I am very happy to be able to announce the publication of the article Taking Kinetic Evaluations of Degradation Data to the Next Level with Nonlinear Mixed-Effects Models. It originated from an investigation of model selection criteria commissioned by the German Federal Environment Agency. During the course of that work we came to the conclusion that it would be beneficial to select the most appropriate degradation model based on all available data at the same time instead of selecting a different model for each degradation experiment. In the publication we show how this can be achieved using nonlinear mixed-effects models.
Often, degradation parameters are ill-defined in specific individual datasets because degradation is slow compared to the experimental duration. In the current regulatory guidance for degradation kinetics, it is proposed to use surrogate values for such cases. When using nonlinear mixed-effects models, such surrogate values (often a default half-life of 1000 days is used) are not necessary, because the overall parameter distribution is optimised without the necessity to identify all kinetic parameters for each individual dataset.
A large part of the work on this article went into demonstrating that nonlinear mixed-effects models allow for identification of parameters where the conventional approach with separate nonlinear regressions fails. This was achieved by synthetically generating data with known statistical properties for experimental designs typically used in regulatory risk assessments. The results demonstrate that the use of nonlinear mixed-effects models has the potential to overcome the need for such arbitrary default values. The figure below taken from this part of the publication shows an example evaluation of one of the synthetic datasets.
The other part of the publication shows the application of the method to publicly available data on the degradation of two different pesticidal active substances in different soils. In both cases there are slowly degrading transformation products for which the degradation rate constants cannot be robustly identified in at least one of the soils. The evaluations show that it is possible to find parameter distributions that have optimum compatibility with all experimental data given a specific model. Moreover, the fit of different models to the complete data can be compared based on well-established statistical criteria such as the AIC or the BIC. The following figure shows an evaluation of experimental data with nonlinear mixed-effects models.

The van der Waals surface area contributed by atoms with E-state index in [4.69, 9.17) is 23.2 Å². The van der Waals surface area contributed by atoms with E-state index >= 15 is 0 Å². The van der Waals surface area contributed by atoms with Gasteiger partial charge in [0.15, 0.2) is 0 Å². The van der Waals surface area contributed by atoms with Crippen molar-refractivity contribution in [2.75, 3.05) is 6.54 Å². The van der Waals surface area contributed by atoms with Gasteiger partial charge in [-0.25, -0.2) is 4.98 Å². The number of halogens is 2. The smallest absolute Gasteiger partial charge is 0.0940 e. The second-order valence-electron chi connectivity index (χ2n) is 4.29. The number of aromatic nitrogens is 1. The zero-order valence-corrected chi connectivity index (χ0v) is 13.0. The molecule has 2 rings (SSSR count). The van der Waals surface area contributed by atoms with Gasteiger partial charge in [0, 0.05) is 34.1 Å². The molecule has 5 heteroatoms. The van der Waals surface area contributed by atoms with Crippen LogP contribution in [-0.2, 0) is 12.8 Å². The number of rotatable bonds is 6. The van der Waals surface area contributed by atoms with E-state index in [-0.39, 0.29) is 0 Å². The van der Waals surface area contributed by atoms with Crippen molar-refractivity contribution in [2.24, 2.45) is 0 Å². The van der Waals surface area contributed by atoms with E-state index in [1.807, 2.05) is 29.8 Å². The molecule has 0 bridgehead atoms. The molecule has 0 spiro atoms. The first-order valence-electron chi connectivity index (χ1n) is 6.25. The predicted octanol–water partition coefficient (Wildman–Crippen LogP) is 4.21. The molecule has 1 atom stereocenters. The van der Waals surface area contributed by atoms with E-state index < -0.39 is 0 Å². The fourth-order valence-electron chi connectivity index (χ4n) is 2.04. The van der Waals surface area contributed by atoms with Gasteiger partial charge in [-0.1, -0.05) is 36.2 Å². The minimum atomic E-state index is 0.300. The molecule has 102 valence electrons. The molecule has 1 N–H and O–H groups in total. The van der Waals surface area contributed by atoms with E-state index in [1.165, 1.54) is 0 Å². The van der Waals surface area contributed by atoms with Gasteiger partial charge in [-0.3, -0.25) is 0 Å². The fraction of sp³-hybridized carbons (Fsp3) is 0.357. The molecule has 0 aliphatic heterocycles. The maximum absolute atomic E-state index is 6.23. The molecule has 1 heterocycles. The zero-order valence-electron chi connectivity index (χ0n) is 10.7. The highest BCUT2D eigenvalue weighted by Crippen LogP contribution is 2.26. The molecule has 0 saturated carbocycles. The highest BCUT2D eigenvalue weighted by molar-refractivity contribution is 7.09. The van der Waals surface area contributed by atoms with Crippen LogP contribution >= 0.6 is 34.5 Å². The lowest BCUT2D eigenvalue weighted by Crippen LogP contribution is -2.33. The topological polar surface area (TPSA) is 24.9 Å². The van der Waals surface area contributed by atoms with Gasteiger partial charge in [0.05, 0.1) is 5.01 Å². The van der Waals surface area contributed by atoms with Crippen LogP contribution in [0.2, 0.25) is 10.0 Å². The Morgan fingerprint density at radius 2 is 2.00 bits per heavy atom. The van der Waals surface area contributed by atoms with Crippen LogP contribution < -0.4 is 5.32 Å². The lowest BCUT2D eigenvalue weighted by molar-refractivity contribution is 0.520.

The solid black lines in the left panels are based on the most likely parameter values considering all data. For comparison, the dashed lines show the model predictions based on averaged kinetic parameters. In order to avoid completely unrealistic curves obtained when also considering ill-defined parameters in the averaging (curves shown in the supplementary material to the publication), only rate constants that pass the t-test for significant difference from zero were considered in the construction of the dashed curves. The nonlinear mixed-effects model fit (solid lines) is considered to use the information available in the data more appropriately, and should therefore be preferred.
Facilities to fit nonlinear mixed-effects models using the venerable nlme package for R are already available in the latest mkin release 1.0. However, while the nlme algorithm works well in many situations, the algorithm often does not converge when used in more difficult settings i.e. when many parameters have to be fitted at the same time.
Therefore, an interface to the saemix package has been developed and used for the publication of the article mentioned above. The saemix package contains the first Open Source implementation of the SAEM algorithm and the results obtained show that it gives convergence in more cases and works well for the synthetically generated as well as the experimental data. Note that the mkin interface to saemix requires a modified version of the saemix package, i.e. development versions of both packages currently need to be used for reproducing the results from the publication. Detailed results obtained during the preparation of the article are available in the Supplementary Material, containing a pdf file with Figures and Tables, but also the R code and the mkin and saemix versions used in their preparation.